The next time you need surgical stitches, don’t be surprised if the surgeon uses laser welding and gold-based solder.
This recent development by the American Chemical Society is an example of advancements in welding and one reason why Dan Tadic, executive director of the Canadian Welding Association, a division of the Canadian Welding Bureau, is excited about the launch of the CWA Foundation, geared to educating the next generation of welders.
“This is going to engage students like they’ve never been engaged before and it will help industry by creating a much broader labour pool. Our vision is to engage public school students, high school students, indigenous children, children with disabilities and even those in prison. We’ll be doing a combination of presentations in the field and having students come to our Technology Centre and the idea is to gear them towards continuing their education in the welding industry, whether it’s becoming a welder, an inspector, a supervisor or an engineer.”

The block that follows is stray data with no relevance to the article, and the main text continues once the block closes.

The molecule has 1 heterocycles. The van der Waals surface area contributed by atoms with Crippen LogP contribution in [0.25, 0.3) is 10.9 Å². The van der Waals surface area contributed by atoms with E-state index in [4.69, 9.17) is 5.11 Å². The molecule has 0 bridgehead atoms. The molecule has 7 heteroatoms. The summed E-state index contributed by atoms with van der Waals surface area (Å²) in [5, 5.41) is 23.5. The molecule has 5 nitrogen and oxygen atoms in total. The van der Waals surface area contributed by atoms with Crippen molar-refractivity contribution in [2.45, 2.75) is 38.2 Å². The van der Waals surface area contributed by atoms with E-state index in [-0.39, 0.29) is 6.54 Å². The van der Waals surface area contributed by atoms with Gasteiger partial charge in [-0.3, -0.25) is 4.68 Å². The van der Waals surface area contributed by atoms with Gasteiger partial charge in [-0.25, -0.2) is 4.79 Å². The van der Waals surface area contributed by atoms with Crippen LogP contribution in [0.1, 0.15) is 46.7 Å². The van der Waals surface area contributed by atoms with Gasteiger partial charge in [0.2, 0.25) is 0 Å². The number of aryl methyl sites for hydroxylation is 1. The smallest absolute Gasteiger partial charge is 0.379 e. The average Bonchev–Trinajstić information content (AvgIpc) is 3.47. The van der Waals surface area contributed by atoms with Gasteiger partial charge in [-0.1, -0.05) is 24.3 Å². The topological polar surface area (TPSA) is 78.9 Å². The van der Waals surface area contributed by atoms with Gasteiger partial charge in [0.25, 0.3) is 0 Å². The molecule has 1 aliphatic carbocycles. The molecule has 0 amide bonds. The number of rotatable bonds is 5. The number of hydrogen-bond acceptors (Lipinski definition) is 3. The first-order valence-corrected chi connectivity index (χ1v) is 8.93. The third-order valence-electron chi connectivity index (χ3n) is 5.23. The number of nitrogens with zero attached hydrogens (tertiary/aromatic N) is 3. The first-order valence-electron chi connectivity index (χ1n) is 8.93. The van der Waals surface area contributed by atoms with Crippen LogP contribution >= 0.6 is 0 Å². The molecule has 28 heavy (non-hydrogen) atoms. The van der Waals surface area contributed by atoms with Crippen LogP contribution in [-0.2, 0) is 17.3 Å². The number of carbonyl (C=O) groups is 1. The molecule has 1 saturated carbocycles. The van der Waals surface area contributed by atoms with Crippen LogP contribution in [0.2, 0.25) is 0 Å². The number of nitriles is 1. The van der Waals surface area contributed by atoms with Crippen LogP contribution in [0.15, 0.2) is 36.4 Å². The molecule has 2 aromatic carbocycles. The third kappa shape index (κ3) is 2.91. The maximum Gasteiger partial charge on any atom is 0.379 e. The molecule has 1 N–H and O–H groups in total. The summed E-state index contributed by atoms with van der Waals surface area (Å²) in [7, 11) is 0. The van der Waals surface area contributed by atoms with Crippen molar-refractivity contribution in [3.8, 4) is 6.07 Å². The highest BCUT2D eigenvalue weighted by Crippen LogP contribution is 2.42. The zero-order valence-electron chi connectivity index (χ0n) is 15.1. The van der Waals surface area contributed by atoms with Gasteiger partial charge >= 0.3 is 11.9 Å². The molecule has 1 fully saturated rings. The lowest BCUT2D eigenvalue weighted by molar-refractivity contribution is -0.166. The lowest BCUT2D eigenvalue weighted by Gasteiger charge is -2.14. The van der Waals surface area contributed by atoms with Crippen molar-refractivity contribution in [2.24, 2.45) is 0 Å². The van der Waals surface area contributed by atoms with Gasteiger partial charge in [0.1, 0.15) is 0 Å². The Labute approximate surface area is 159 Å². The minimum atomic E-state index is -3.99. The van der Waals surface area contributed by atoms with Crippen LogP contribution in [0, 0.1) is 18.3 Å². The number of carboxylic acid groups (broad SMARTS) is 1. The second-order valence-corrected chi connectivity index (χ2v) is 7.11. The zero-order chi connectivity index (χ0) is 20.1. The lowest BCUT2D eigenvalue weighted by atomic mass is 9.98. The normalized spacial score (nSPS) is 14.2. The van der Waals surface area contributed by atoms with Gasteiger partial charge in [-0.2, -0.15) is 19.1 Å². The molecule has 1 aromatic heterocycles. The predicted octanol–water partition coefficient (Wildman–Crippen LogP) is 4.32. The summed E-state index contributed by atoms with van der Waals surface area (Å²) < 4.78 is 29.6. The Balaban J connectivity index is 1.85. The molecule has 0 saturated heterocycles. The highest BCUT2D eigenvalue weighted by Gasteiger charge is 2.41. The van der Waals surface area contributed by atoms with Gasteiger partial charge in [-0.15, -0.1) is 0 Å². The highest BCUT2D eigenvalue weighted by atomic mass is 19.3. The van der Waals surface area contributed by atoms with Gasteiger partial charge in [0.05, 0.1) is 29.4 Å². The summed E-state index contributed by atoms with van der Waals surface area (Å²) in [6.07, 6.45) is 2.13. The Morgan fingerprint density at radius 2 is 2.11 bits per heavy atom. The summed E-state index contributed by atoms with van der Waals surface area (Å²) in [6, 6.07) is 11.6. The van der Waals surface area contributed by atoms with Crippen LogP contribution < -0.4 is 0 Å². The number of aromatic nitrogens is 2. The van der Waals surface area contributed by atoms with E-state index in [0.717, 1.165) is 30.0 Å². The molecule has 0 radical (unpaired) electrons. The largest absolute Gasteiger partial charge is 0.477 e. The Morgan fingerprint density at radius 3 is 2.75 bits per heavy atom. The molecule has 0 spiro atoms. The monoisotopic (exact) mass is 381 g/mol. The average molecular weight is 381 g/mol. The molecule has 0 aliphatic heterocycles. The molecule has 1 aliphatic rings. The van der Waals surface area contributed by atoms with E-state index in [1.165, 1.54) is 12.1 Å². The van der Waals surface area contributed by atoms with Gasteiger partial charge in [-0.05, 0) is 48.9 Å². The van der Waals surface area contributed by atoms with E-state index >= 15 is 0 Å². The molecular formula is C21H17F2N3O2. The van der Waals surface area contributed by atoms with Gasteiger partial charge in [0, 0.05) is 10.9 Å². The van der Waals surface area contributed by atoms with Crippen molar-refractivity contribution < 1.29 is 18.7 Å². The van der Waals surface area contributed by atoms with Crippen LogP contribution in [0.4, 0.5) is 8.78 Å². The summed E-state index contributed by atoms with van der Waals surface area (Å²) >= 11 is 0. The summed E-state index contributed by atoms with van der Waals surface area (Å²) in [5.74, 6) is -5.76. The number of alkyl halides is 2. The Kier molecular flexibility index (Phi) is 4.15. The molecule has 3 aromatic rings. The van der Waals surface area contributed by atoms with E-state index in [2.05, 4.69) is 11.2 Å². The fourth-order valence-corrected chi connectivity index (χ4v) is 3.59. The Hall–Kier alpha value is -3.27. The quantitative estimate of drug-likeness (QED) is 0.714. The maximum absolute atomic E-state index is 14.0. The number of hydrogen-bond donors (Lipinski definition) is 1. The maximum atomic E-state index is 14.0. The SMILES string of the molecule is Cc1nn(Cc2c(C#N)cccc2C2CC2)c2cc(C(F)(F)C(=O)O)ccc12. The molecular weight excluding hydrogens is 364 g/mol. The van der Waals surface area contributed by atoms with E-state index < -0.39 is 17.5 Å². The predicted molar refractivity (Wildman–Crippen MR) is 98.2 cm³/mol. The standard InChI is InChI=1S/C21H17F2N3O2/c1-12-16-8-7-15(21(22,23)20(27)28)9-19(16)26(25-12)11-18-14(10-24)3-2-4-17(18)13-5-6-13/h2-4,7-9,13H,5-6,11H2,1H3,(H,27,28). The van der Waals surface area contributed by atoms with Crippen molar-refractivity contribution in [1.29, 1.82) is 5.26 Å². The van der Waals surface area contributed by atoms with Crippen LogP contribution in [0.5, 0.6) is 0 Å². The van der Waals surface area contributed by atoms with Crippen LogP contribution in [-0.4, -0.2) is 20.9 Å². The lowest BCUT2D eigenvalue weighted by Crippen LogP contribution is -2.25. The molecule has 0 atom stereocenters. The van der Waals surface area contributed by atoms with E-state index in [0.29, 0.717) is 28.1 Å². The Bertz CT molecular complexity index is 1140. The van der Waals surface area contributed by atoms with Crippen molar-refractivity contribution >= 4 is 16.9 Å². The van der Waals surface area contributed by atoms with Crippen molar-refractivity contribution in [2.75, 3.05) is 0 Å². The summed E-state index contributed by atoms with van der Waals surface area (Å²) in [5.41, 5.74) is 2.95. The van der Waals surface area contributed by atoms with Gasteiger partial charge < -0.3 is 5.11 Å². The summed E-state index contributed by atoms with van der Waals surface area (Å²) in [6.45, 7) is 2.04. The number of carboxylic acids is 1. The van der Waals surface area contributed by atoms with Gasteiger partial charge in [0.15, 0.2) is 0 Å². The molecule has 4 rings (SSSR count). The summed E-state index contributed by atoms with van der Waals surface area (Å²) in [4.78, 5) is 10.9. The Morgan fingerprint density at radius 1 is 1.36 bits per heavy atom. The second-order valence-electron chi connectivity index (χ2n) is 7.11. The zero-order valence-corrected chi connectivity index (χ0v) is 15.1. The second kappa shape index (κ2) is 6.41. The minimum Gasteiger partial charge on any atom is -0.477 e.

He says one of the challenges CWA Foundation will face as it ramps up activity in 2014 is combating the perception about jobs in the welding industry.
“Many parents and teachers are not aware of how broad the welding industry is; they see the three or four welding processes most are familiar with but they don’t see the more than 40 welding processes in use today, and the majority of these processes don’t generate welding fumes, dirt or grime; they’re clean welding processes. We need to promote this to a new generation of people.”
Tadic announced the formation of the CWA Foundation at the CanWeld Conference, held October 28-29 in Niagara Falls, ON. CWA plans to partner with different organizations, and initiate fundraising efforts. It also in the midst of establishing a Board for the foundation.
“We also plan to have an industry advisory group that will provide input and ideas that we can consider to help move the Foundation’s worker further,” adds Tadic.